For the past 4 years, I have had the privilege of serving as co-coordinator of the AIGA/NY Mentoring program, a NYC-based program connected to the design community. Prior to this role, I was fortunate to mentor several students for six years, and before that I benefited from the support of two mentors in the early stages of my career. I’m passionate about mentoring and elated to share some of the things I’ve learned about effective mentorship.
Mentoring Can Happen in Unconventional Ways
It can occur organically when you meet someone who seeks out your help, and in return you feel akin to that individual. It’s important for the enthusiasm and interest to be mutual to ensure that both persons are invested in the relationship. You can also actively seek out the role of a mentor through various organizations and nonprofits where expectations and parameters are defined beforehand.
Try to understand and hear what someone else is experiencing. To mentor is to commit to supporting someone's journey and accompanying them along the way. Learning about the journeys of others creates empathy and exposes us relationships that we may not have experienced otherwise.
What Are The Intentions of Both Parties?
Be honest about what you hope to gain from this relationship. Someone may seek out your mentorship because of your work or accomplishments. Alternatively, one may seek to be a mentor only because of one’s accomplishments or to add to a list of accolades. Both of these can lead to challenges in a mentoring relationship. Being a mentor is about finding the right balance between helping and teaching, without solely focusing oneself.
As a mentor I constantly try my best to be an active listener – I take notes on the interest of my mentee and research and learn more about what that is. Additionally, I try to provide my mentee with problem solving tools when they introduce a situation they are trying to resolve. This creates a balance of providing insight while working with them to come up with solutions The intentions of both parties are equally important. Both parties should be genuinely interested in going beyond the wins and speaking about and sharing the journey it took to get there.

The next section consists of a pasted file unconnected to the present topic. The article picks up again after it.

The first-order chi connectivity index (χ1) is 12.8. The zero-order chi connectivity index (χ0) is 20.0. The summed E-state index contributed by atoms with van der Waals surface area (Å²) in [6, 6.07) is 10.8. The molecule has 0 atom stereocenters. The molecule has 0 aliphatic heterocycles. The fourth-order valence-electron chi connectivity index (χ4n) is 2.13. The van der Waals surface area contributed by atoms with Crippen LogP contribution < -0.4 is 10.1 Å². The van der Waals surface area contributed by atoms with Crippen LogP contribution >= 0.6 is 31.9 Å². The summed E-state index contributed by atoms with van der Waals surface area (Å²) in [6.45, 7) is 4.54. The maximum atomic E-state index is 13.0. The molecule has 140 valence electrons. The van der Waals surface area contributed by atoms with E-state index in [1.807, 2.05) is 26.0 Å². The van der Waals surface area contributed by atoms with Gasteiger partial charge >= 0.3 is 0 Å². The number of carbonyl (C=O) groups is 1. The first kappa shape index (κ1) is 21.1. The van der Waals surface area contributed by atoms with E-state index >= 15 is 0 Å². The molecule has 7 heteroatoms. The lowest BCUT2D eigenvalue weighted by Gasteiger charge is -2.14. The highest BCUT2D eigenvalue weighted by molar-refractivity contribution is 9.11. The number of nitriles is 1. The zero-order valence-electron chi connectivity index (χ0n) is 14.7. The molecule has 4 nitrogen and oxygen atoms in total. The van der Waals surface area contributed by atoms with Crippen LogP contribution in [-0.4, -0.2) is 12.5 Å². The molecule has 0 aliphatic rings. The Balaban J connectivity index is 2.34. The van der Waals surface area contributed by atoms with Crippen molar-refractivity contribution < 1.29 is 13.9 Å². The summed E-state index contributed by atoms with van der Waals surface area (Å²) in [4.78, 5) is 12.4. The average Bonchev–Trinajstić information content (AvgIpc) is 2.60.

Learn to Give a Helpful Critique and How to Receive It
Mentoring is about partnering with someone as they experience their own life. Part of that process is learning to give and take helpful criticism (Link to fave article by Chappell Ellison). If a mentee is looking for feedback, it’s important to help not harm. Source articles, share knowledge and fact check. Create a safe space where your mentee can speak honestly and freely without worrying about the severe judgment that can be found in work and other spaces. I have found that a lot of positive impact can come from a mentor sharing their own stories of growth, which creates empathy and understanding.
Learn to Say Goodbye
As with all relationships, mentorships have the potential ebb, flow, and end. A mentoring relationship can last for a few months or several years. As a mentor, I have learned that change is a form of growth and once you have given your mentor the tools they need to move forward, it may be time to move on. Additionally, learning to say goodbye can give you the opportunity to connect with a new mentee.
Ready to Mentor
Mentorship is a partnership of growth, curiosity, and support. As my mentors taught me, a little bit of time can go a long way. Interested in mentoring? Reach out to your friends, peers, and your networks. Interested in what we do? Learn more about the AIGA NY Mentoring program here. It’s a wonderful way to learn and grow. I believe that to mentor is to give another individual your time, attention and care without judgment.
Sabrina Hall is an interactive art director at Scholastic Inc. in New York, NY. She also serves as the co-coordinator of the mentoring program at AIGA/NY. You can find her on Twitter @sabrinahallnyc or her website.
Art used in this issue: "Untitled" by Alexandra Exter